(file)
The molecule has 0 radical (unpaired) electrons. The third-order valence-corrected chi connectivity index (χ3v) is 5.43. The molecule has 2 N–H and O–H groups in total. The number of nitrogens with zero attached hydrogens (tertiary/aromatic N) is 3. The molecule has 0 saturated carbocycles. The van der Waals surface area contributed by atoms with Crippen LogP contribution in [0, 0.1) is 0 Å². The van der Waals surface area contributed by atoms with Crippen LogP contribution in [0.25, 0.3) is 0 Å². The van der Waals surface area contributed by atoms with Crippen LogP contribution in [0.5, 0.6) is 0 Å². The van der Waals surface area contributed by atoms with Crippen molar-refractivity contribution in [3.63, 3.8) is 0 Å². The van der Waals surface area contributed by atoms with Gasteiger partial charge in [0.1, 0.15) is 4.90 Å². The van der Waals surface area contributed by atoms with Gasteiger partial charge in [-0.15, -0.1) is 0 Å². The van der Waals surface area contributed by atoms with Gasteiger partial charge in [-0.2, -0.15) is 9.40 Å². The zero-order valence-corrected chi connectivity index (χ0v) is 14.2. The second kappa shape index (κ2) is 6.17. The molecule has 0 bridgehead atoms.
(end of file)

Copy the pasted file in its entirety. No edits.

The molecule has 0 radical (unpaired) electrons. The third-order valence-corrected chi connectivity index (χ3v) is 5.43. The molecule has 2 N–H and O–H groups in total. The number of nitrogens with zero attached hydrogens (tertiary/aromatic N) is 3. The molecule has 0 saturated carbocycles. The van der Waals surface area contributed by atoms with Crippen LogP contribution in [0, 0.1) is 0 Å². The van der Waals surface area contributed by atoms with Crippen LogP contribution in [0.25, 0.3) is 0 Å². The van der Waals surface area contributed by atoms with Crippen LogP contribution in [0.5, 0.6) is 0 Å². The van der Waals surface area contributed by atoms with Crippen molar-refractivity contribution in [3.63, 3.8) is 0 Å². The van der Waals surface area contributed by atoms with Gasteiger partial charge in [0.1, 0.15) is 4.90 Å². The van der Waals surface area contributed by atoms with Gasteiger partial charge in [-0.15, -0.1) is 0 Å². The van der Waals surface area contributed by atoms with Gasteiger partial charge in [-0.2, -0.15) is 9.40 Å². The zero-order valence-corrected chi connectivity index (χ0v) is 14.2. The second kappa shape index (κ2) is 6.17. The molecule has 0 bridgehead atoms.